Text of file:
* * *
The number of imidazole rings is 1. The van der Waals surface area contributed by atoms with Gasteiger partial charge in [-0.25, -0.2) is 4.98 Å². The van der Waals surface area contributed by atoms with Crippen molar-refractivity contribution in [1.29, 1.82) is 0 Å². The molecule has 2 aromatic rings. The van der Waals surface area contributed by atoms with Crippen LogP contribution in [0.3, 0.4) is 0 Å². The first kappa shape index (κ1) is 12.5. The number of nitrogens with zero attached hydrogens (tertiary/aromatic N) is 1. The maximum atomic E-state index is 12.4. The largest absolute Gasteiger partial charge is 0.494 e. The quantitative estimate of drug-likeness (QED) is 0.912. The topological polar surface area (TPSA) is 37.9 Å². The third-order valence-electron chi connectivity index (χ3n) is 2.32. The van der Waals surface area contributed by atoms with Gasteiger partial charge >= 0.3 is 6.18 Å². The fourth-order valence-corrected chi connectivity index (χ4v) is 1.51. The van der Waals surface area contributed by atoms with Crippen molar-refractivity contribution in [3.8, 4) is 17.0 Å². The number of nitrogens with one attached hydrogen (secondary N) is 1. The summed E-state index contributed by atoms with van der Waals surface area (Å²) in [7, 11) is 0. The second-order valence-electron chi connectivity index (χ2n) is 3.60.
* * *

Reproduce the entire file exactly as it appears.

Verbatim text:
The number of imidazole rings is 1. The van der Waals surface area contributed by atoms with Gasteiger partial charge in [-0.25, -0.2) is 4.98 Å². The van der Waals surface area contributed by atoms with Crippen molar-refractivity contribution in [1.29, 1.82) is 0 Å². The molecule has 2 aromatic rings. The van der Waals surface area contributed by atoms with Crippen LogP contribution in [0.3, 0.4) is 0 Å². The first kappa shape index (κ1) is 12.5. The number of nitrogens with zero attached hydrogens (tertiary/aromatic N) is 1. The maximum atomic E-state index is 12.4. The largest absolute Gasteiger partial charge is 0.494 e. The quantitative estimate of drug-likeness (QED) is 0.912. The topological polar surface area (TPSA) is 37.9 Å². The third-order valence-electron chi connectivity index (χ3n) is 2.32. The van der Waals surface area contributed by atoms with Gasteiger partial charge >= 0.3 is 6.18 Å². The fourth-order valence-corrected chi connectivity index (χ4v) is 1.51. The van der Waals surface area contributed by atoms with Crippen molar-refractivity contribution in [3.8, 4) is 17.0 Å². The number of nitrogens with one attached hydrogen (secondary N) is 1. The summed E-state index contributed by atoms with van der Waals surface area (Å²) in [7, 11) is 0. The second-order valence-electron chi connectivity index (χ2n) is 3.60.